Doug:                                  Okay.

Josh M.:                              Do you think they see some trauma? They see some trauma.

Doug:                                  I would imagine there’s a little trauma going on in Chi town.

Josh M.:                              Little trauma in Chi town. She was telling a story, she was giving a 10 minute presentation. She was telling the story of having a presentation, this presentation that she was giving to this group due, and in her day, she walked us through her day. She came in at 6:00 in the morning, there had been someone how had lost their life on the table. By noon there were several other very serious, near death, off to the emergency surgery type situations by the end of her shift and then at the end of her shift she had to be mom, and then she had to write her speech, and she had to get on an airplane to come join this group. I’m just thinking, “Wowzers!”

Doug:                                  How do you shift gears?

Josh M.:                              How do you shift gears? What you just said was, and maybe this is all we need to say, we could probably just close this thing down right here, you said the opposite of burnout equals engagement. I’m thinking to myself of this story of this doc and how does she come home and engage with her two children and then leave there and reengage in the writing of this speech she’s going to give, fly overnight and give the speech like man you could just get numb and just push away.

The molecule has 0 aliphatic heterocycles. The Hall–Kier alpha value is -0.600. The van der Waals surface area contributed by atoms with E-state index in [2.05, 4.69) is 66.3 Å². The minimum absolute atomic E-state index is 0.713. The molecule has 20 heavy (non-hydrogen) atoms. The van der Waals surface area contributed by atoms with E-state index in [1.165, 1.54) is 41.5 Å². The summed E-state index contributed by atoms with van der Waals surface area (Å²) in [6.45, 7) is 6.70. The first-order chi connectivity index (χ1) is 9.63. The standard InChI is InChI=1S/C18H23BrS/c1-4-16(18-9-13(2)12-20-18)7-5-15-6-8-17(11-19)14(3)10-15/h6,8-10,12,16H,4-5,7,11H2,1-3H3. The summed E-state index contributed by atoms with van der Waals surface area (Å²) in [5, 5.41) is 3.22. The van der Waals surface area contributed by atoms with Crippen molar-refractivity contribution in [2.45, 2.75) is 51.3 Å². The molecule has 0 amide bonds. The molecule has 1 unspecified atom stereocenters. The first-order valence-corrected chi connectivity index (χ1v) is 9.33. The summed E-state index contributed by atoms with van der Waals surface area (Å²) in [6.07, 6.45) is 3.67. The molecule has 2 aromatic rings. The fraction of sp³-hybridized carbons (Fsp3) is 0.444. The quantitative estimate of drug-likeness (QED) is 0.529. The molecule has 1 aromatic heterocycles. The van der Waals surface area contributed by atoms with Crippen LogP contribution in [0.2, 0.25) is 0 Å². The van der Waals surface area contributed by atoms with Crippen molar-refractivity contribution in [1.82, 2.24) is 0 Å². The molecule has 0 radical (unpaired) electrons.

Doug:                                  Kind of almost like post traumatic type of a job, very much like your first responders. Clearly the trauma docs and the ER, that is a high level … they’ve really got to watch themselves, the burnout areas. There are different areas of the medical profession that have different levels but that is a high level burnout. How do you shift the gears? I think that is a great question because all of us face that. How do I then shift gears because often times, particularly with docs, when you see overlapping roles that you feel are co congruent, are important to you, when you see these roles that are conflicting with each other. For instance, I’ve got a job I’ve got to go perform, but I’m also a mom, and I’ve got to go home and you see the scarcity of resources and energy. That’s when we start to head for burnout. Research will show us that docs, usually we start to see that start to creep in, burnout, in about the second year of medical school.